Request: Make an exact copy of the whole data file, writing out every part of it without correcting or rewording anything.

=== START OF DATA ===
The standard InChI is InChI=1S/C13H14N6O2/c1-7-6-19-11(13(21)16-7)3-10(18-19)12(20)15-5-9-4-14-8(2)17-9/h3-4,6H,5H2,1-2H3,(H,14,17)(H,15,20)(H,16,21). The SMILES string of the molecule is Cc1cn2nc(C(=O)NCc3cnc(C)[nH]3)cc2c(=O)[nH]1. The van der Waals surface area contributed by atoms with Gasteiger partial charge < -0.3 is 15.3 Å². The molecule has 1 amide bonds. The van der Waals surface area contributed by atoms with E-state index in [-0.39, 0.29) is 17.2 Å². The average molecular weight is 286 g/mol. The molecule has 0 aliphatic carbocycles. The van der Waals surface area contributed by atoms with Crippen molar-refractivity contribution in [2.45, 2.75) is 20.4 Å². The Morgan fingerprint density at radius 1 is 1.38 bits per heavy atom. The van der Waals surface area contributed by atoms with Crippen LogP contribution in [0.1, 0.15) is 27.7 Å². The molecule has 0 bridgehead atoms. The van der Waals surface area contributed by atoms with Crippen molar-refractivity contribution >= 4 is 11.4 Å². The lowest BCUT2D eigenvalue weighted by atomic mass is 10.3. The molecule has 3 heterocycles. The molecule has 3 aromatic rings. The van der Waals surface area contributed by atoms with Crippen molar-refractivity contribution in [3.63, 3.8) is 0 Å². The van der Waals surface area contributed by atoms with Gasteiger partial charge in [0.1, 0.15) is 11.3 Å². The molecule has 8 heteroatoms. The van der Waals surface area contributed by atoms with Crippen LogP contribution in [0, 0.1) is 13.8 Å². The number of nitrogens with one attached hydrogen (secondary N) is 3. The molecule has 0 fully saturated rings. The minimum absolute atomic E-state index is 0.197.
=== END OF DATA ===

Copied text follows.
The standard InChI is InChI=1S/C13H14N6O2/c1-7-6-19-11(13(21)16-7)3-10(18-19)12(20)15-5-9-4-14-8(2)17-9/h3-4,6H,5H2,1-2H3,(H,14,17)(H,15,20)(H,16,21). The SMILES string of the molecule is Cc1cn2nc(C(=O)NCc3cnc(C)[nH]3)cc2c(=O)[nH]1. The van der Waals surface area contributed by atoms with Gasteiger partial charge < -0.3 is 15.3 Å². The molecule has 1 amide bonds. The van der Waals surface area contributed by atoms with E-state index in [-0.39, 0.29) is 17.2 Å². The average molecular weight is 286 g/mol. The molecule has 0 aliphatic carbocycles. The van der Waals surface area contributed by atoms with Crippen molar-refractivity contribution in [2.45, 2.75) is 20.4 Å². The Morgan fingerprint density at radius 1 is 1.38 bits per heavy atom. The van der Waals surface area contributed by atoms with Crippen LogP contribution in [0.1, 0.15) is 27.7 Å². The molecule has 0 bridgehead atoms. The van der Waals surface area contributed by atoms with Crippen molar-refractivity contribution >= 4 is 11.4 Å². The lowest BCUT2D eigenvalue weighted by atomic mass is 10.3. The molecule has 3 heterocycles. The molecule has 3 aromatic rings. The van der Waals surface area contributed by atoms with Crippen molar-refractivity contribution in [3.63, 3.8) is 0 Å². The van der Waals surface area contributed by atoms with Gasteiger partial charge in [0.1, 0.15) is 11.3 Å². The molecule has 8 heteroatoms. The van der Waals surface area contributed by atoms with Crippen LogP contribution in [0, 0.1) is 13.8 Å². The number of nitrogens with one attached hydrogen (secondary N) is 3. The molecule has 0 fully saturated rings. The minimum absolute atomic E-state index is 0.197.